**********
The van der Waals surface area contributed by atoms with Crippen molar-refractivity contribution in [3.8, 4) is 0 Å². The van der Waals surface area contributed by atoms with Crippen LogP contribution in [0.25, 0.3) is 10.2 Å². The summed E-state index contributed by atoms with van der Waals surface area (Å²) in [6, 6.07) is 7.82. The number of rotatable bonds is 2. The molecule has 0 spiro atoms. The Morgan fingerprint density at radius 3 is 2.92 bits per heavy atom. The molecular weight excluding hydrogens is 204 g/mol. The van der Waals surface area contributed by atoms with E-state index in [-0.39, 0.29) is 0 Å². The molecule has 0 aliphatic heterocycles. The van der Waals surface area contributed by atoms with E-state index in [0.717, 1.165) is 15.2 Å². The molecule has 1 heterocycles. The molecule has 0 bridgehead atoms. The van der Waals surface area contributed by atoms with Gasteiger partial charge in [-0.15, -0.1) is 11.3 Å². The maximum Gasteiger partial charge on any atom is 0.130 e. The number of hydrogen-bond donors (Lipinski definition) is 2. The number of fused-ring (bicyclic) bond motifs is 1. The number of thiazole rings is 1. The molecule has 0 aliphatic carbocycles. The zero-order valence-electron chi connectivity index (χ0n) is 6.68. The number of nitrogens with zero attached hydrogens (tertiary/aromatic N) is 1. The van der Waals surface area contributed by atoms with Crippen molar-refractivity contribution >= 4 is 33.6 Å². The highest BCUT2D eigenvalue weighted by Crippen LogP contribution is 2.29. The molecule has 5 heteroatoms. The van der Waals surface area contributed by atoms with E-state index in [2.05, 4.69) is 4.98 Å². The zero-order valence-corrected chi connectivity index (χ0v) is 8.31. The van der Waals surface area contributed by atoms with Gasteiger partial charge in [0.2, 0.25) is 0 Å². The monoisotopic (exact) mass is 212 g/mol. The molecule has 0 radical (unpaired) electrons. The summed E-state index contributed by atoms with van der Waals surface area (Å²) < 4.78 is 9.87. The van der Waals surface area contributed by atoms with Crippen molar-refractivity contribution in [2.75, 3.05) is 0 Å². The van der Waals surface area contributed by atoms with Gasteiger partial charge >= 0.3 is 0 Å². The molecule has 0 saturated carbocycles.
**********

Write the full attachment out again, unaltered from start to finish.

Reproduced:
The van der Waals surface area contributed by atoms with Crippen molar-refractivity contribution in [3.8, 4) is 0 Å². The van der Waals surface area contributed by atoms with Crippen LogP contribution in [0.25, 0.3) is 10.2 Å². The summed E-state index contributed by atoms with van der Waals surface area (Å²) in [6, 6.07) is 7.82. The number of rotatable bonds is 2. The molecule has 0 spiro atoms. The Morgan fingerprint density at radius 3 is 2.92 bits per heavy atom. The molecular weight excluding hydrogens is 204 g/mol. The van der Waals surface area contributed by atoms with E-state index in [-0.39, 0.29) is 0 Å². The molecule has 0 aliphatic heterocycles. The van der Waals surface area contributed by atoms with E-state index in [0.717, 1.165) is 15.2 Å². The molecule has 1 heterocycles. The molecule has 0 bridgehead atoms. The van der Waals surface area contributed by atoms with Gasteiger partial charge in [-0.15, -0.1) is 11.3 Å². The maximum Gasteiger partial charge on any atom is 0.130 e. The number of hydrogen-bond donors (Lipinski definition) is 2. The number of fused-ring (bicyclic) bond motifs is 1. The number of thiazole rings is 1. The molecule has 0 aliphatic carbocycles. The zero-order valence-electron chi connectivity index (χ0n) is 6.68. The number of nitrogens with zero attached hydrogens (tertiary/aromatic N) is 1. The van der Waals surface area contributed by atoms with Crippen molar-refractivity contribution >= 4 is 33.6 Å². The highest BCUT2D eigenvalue weighted by Crippen LogP contribution is 2.29. The molecule has 5 heteroatoms. The van der Waals surface area contributed by atoms with E-state index in [2.05, 4.69) is 4.98 Å². The zero-order valence-corrected chi connectivity index (χ0v) is 8.31. The van der Waals surface area contributed by atoms with Gasteiger partial charge in [0.2, 0.25) is 0 Å². The monoisotopic (exact) mass is 212 g/mol. The molecule has 0 radical (unpaired) electrons. The summed E-state index contributed by atoms with van der Waals surface area (Å²) < 4.78 is 9.87. The van der Waals surface area contributed by atoms with Crippen molar-refractivity contribution in [2.75, 3.05) is 0 Å². The van der Waals surface area contributed by atoms with Gasteiger partial charge >= 0.3 is 0 Å². The molecule has 0 saturated carbocycles.